Imagine you and a stranger are paired together for a little game. Now there’s some money up for grabs and you’re both given 2 choices; Share or Snake.
If you both share you both win £15 each. If one of you shares and one of you snakes, the snake will win £50 leaving the person who chose share with nothing. If you both pick snake, you both leave with nothing.
Would you pick ‘snake’ in the hopes of taking a bigger prize for yourself, or would you pick ‘share’ to share a smaller prize!? What would you do? What should you do? And why should we even care? In this episode, which is also the season finale, Bia shares some introductory game theory with Zoey by discussing:
The social-media experiment they both conducted through Instagram: “Snake or Share” The Prisoner’s dilemma (which is the original problem) The Traveller’s dilemma.
Acting like a “snake” i.e. picking the “dominant strategy” may give you control leaving you less susceptible to exploitation, but is it always the most profitable strategy? And what about the long-term implications of this?
How do dating apps work? And what are your thoughts on them? In this episode, Zoey shares how collaborative filtering works in dating apps such as Tinder, but also in Amazon. Bia shares how Hinge uses the Gale-Shapley algorithm (whilst butchering the pronunciation) to find your most compatible match. They discuss thoughts people shared via Instagram.
Further details of the maths and algorithms are shared via Instagram!
Time stamps: 0:47 – Collaborative filtering 13:55 – Gale Shapley algorithm 19:04 – Are dating apps are good/bad thing? Thoughts of Instagram followers 28:48 – Who do dating apps favour/ hinder? Thoughts of Instagram followers & some personal stories
In light of International Women’s Day 2021, Zoey and Bia interview Nina Chhita, a medical writer based in Canada. Nina brings together art and science by illustrating trailblazers in science who happen to be women.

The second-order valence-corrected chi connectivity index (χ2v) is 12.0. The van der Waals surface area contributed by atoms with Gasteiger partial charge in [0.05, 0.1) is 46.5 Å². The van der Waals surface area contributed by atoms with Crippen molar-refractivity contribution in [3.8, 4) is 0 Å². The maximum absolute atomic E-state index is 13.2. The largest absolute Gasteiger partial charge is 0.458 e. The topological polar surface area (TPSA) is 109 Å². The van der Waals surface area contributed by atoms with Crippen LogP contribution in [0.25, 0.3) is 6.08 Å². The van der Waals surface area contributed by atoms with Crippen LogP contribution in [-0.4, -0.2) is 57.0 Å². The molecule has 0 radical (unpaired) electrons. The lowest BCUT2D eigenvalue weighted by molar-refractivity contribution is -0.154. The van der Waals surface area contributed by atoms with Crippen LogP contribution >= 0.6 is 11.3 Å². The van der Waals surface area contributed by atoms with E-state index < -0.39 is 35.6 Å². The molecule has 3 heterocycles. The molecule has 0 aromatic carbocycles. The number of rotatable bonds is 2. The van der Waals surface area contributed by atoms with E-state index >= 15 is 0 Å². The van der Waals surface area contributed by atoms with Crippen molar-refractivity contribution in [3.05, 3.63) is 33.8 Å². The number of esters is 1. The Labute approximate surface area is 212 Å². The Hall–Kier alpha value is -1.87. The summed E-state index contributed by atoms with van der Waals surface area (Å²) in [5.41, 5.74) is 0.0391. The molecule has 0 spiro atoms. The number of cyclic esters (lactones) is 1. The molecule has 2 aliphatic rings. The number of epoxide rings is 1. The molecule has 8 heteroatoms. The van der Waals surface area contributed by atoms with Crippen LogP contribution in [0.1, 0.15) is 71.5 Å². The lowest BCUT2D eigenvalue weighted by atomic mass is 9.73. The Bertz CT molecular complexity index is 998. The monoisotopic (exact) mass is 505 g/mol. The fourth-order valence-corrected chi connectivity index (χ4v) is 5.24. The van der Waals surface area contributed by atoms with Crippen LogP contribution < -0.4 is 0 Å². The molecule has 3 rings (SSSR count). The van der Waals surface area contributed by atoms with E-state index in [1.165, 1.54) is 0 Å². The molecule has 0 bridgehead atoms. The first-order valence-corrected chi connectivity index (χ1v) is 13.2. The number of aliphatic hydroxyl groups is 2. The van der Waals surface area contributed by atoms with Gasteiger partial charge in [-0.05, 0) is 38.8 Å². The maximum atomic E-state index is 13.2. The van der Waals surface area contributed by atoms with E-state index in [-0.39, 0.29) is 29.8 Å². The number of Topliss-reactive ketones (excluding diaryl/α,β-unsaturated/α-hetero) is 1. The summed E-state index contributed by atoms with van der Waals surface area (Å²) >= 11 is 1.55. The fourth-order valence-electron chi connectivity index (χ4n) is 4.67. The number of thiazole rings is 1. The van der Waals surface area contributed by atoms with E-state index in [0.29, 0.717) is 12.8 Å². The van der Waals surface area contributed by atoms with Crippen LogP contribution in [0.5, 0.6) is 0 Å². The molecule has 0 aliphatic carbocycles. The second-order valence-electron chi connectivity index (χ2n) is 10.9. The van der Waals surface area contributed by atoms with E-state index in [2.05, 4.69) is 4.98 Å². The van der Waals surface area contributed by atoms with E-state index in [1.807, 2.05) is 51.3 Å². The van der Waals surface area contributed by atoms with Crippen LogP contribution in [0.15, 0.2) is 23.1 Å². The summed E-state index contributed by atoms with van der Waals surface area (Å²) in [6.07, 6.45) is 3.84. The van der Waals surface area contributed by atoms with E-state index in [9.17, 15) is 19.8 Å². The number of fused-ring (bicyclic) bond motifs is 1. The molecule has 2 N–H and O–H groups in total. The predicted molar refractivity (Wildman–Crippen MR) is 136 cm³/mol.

00:10 Introduction 02:09 Quick fire quiz 03:15 What does it mean to be a medical writer? 05:31 Did you always want to study biology when you were younger? 08:10 Who were your role models growing up? 11:39 Which blue plaque story led to @science.unhinged and @nina.draws.scientists? 14:59 What was it about Rosalind Franklin that drew you to her story? 6:15 How do you get inspiration for the scientists you illustrate now? 18:26 How easy is it to find misinformation about less well-known women? 20:30 Which scientist you’ve illustrated has been most fascinating to you? 23:42 Has anything surprised you on this journey of science communication? 26:26 What are ways we can feature women in science to be more mainstream? 32:40 What would you change about the current curriculum to encourage girls to take more STEM-based subjects? 33:40 How much more progress do we need in the future and how do you think we can get there? 35:34 What makes a good scientist in your opinion? 37:45 What is planned next for nina.draws.scientist?
Zoey and Bia discuss what zombie statistics are, why it’s hard for zombie statistics and facts to die and whether it is right for a wrong statistic to be cited even if it produces positive effects.
Introduction 00:15 – Lies, damned lies and statistics 01:48 – Zombie statistics definition Quiz and answers discussion 03:52 – Zombie stats or facts quiz 05:45 – Zombie stat/fact #1 – One in four people will suffer from mental illness/ depression in their lifetime 09:18 – Zombie stat/fact #2 – You need to drink eight glasses of water a day 12:18 – Zombie stat/fact #3 – People use only 10% of their brains 14:22 – Zombie stat/fact #4 – You need to walk 10,000 steps a day to stay healthy and fit 19:05 – Zombie stat/fact # 5 – The ban of plastic straws will massively reduce plastic waste in our oceans General discussion 26:26 – Discussion on why it’s hard for zombie stats/facts to “die” – beneficial information to people/companies and confirmation bias?
30:37 – Is it okay for a statistic to be wrong even if it has a positive effect?
33:45 – Making sure you understand the entire story of the statistic and taking it with a pinch of salt
35:29 – Conclusions